and said that he had been appointed to
deliver an address on the 31st of May,
the anniversary of the departure from Cam-
bridge of the party of founders of Hartford,
led by Rev. Thomas Hooker, and that he
proposed to take them over the road.
He said that his expectation had been to
pass by the way of the old Connecticut road
thru Woodstock, being prejudiced in favor
of that way. He had seen my leaflets and
wished to talk with me. We looked over
my work, we walked along the path to the
old camping-ground, whence we could view
the general course of the old path either way
for many miles.
Correspondence and interchange of facts
followed the interview.
In 1914 Mr. Love published his valuable
"Colonial History of Hartford," in which he
adopted the "Bay Path" as the route of
the "Pilgrimage of Thomas Hooker." And
it was about that time that, in the "History
of Springfield," by H. M. Burt, I found in
the records of the establishment of the
eastern line of that town the complete
identification of my work as the location of
"The Bay Path."
I have taken a great deal of pleasure in
compiling the Indian history of Tantaskwee
in Nipnet, along the way of
"THE BAY PATH."
LEVI BADGER CHASE
January 24, 1919.
TABLE OF CONTENTS
ABORIGINAL DOMAIN. A VIEW THREE CEN-
TURIES AGO PAGE
Open lands. Bush burning. Park-like scenery.
Abundant fodder. Hunting. Fishing places. So-
cial gatherings. Times and seasons at the sea shore.
Other times inland. Their paths located with skill.
A long-distance path. A fort. Description.
FIRST OVERLAND REMOVAL
The Connecticut Valley. Made known by three
Indians. John Oldham's visit. People interested.
Organizations for removal. Watertown company.
Roxbury company. Dorchester company. Im-
migration. Hartford. Windsor. Springfield .... 11
THE BAY PATH
In Hartford. Windsor. Longmeadow. Spring-
field and Wilbraham. Maps showing location of four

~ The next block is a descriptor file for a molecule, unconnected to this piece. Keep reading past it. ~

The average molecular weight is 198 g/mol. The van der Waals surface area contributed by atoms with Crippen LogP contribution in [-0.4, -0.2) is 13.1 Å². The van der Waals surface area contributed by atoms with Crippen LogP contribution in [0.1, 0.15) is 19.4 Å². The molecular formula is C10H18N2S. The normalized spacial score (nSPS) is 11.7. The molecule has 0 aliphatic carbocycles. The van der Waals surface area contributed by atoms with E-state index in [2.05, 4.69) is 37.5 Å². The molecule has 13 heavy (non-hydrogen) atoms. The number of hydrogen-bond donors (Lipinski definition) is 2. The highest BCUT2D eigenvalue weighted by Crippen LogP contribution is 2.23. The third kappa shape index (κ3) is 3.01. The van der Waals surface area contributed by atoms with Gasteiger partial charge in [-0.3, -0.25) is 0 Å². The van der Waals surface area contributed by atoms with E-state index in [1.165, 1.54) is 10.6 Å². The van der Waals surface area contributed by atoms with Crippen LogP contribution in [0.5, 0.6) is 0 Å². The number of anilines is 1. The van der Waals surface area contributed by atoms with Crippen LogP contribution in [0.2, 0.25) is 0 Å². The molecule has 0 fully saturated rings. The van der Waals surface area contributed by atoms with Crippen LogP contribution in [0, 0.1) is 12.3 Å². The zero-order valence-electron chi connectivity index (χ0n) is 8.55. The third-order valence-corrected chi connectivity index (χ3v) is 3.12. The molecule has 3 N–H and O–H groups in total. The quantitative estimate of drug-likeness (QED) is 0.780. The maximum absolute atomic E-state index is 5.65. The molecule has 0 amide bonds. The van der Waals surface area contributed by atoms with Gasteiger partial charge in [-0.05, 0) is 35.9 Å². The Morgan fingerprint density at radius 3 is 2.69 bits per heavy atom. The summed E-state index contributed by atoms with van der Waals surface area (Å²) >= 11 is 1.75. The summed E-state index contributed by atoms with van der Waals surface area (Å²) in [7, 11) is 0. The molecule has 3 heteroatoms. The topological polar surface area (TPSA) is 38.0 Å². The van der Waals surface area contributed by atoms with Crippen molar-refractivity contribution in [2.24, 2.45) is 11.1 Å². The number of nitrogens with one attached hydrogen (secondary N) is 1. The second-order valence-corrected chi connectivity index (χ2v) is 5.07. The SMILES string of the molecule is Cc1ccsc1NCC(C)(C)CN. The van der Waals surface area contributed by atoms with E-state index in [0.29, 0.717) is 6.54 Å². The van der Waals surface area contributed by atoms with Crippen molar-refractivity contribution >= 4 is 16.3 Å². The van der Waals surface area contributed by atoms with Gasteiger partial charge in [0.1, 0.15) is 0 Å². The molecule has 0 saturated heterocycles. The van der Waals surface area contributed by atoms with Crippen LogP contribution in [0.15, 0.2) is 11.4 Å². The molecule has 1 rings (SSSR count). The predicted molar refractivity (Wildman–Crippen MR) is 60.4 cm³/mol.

East line of Springfield. Established 1685. Per-
ambulated in 1735. Mark Ferry's 5th Div. Loca-
tion proved 36
Map illustration. E. E. Dickinson's farm. Benj.
Cooley's lot. Elijah Hatch's house. The Road.
Dea. McMaster. Daniel Graves' meadow. Joshua
Old's 1st Div. Hatch's brook. Joseph Stebbins'
grant lot. David Morgan Sr.s grant lot. Richard
Fellows' grant, 1657. Fellows' Tavern. Location.
Nathaniel Clark's 2nd Div. Robert Old's home lot.
George Colton's river lot. Thomas IngersoFs lot . . 48
The Waddaquodduck Hills. Interesting path.
Old-time appearance. Steerage Rock. Asquoash
or Quabaug Old Fort. Eliot's one thousand acres.
Old stone bound ....... ........................... 61
Eliot's Indian grant. Eastern bounds. Gov.
Saltonstall's two thousand acres. Tantaskwee Pass.
The old camping ground. Old Oxford path ...... 76
TANTASKWEE IN NIPNET
Origin of name. Noted pass. Territory. Tribe.
Natives. Economic conditions ................. 85
ALONG THE WAY
Inhabitants become acquainted. Grant of ye hill
of Tantousque. Original deed to John Winthrop, Jr.
Confirmed by old Nadawahunt. Third and larger
deed. Prominent Indians introduced . . 96
AT THE BLACK LEAD MINE. 1644 TO 1664
Winthrop's agreement with Thomas King. Visit
of John Eliot. Winthrop arranges with William Paine
and Thomas Clarke. Indian deeds ................ 108
Welcomed the forlorn Pilgrims in 1621. Signed a
treaty. Also signed treaty with Massachusetts Bay
Colony 1643. The Christian Nashowanon, alias
Nadawahunt, the Ancient. His son Nomorshet, alias
Noken. Grandson, Lawrence Nashowanno. Also
David, probable grandson. His nephew. Wetole-
shen, his successor as chief of Tantaskwee. Wasco-
mos, son and heir of Wetoleshen .................... 122
Ephraim Curtis visits Tantaskwee, 1675. Comes
to the Leadmine. Curtis' Island, two or three
miles away. Report, dated July 16, 1675. Second
visit, reported July 24. Found the Indians in the
same place ...................................... 135
AN HONEST MAN
Loyal Konkawasco. The neutral Indians at Tan-
taskwee. Natives destroyed. Beginning of great
westward flight. "I am Konkawasco, let my people
go." ............................................. 154
Southbridge. Charlton. Tradition. Oxford.
Quabaug lane. Millbury. Singletary Pond.
Indian relics 175
Grafton. Hassanamesit. Westboro. Jack
Straw. Wahginnacut. Hopkinton 188
Ashland. Magunkaquog. Framingham. Bea-
ver Dam or Indian's bridge. Great John Awassamaug 204
Natick. The first Indian Church in New England.
Description in 1670. Deposition of Ebenezer
Ware. Newton Upper Falls. Deposition of Na-
thaniel Parker. Jamaica Pond. Rev. Thomas
Hooker taken over the road . . 217
MAPS AND ILLUSTRATIONS
In old Tantaskwee The "Ancient" watching the
approach of John Oldham Cover Design